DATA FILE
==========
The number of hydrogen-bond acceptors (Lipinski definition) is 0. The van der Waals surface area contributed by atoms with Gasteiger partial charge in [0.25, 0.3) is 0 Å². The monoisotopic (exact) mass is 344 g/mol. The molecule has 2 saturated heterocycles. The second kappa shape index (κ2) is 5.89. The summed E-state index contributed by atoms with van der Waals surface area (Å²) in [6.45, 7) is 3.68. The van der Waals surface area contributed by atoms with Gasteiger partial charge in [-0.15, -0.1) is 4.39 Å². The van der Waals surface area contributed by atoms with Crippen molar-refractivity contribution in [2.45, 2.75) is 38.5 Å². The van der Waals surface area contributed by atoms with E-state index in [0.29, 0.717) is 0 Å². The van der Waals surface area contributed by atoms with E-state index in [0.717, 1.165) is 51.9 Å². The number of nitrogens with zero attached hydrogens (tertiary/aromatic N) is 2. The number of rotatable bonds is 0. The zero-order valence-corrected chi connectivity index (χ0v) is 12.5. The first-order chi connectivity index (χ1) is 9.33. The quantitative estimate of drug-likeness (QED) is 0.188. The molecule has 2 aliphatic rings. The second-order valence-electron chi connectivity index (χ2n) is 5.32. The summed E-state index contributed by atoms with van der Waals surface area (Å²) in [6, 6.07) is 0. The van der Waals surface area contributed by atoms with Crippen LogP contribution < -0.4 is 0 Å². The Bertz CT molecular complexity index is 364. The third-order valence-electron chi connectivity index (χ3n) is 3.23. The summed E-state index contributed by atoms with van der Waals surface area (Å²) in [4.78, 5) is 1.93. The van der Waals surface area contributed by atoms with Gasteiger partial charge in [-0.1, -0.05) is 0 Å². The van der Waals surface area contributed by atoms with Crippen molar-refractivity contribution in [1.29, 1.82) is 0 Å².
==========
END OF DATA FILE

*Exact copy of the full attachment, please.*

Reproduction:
The number of hydrogen-bond acceptors (Lipinski definition) is 0. The van der Waals surface area contributed by atoms with Gasteiger partial charge in [0.25, 0.3) is 0 Å². The monoisotopic (exact) mass is 344 g/mol. The molecule has 2 saturated heterocycles. The second kappa shape index (κ2) is 5.89. The summed E-state index contributed by atoms with van der Waals surface area (Å²) in [6.45, 7) is 3.68. The van der Waals surface area contributed by atoms with Gasteiger partial charge in [-0.15, -0.1) is 4.39 Å². The van der Waals surface area contributed by atoms with Crippen molar-refractivity contribution in [2.45, 2.75) is 38.5 Å². The van der Waals surface area contributed by atoms with E-state index in [0.29, 0.717) is 0 Å². The van der Waals surface area contributed by atoms with E-state index in [0.717, 1.165) is 51.9 Å². The number of nitrogens with zero attached hydrogens (tertiary/aromatic N) is 2. The number of rotatable bonds is 0. The zero-order valence-corrected chi connectivity index (χ0v) is 12.5. The first-order chi connectivity index (χ1) is 9.33. The quantitative estimate of drug-likeness (QED) is 0.188. The molecule has 2 aliphatic rings. The second-order valence-electron chi connectivity index (χ2n) is 5.32. The summed E-state index contributed by atoms with van der Waals surface area (Å²) in [6, 6.07) is 0. The van der Waals surface area contributed by atoms with Crippen LogP contribution < -0.4 is 0 Å². The Bertz CT molecular complexity index is 364. The third-order valence-electron chi connectivity index (χ3n) is 3.23. The summed E-state index contributed by atoms with van der Waals surface area (Å²) in [4.78, 5) is 1.93. The van der Waals surface area contributed by atoms with Gasteiger partial charge in [-0.1, -0.05) is 0 Å². The van der Waals surface area contributed by atoms with Crippen molar-refractivity contribution in [1.29, 1.82) is 0 Å².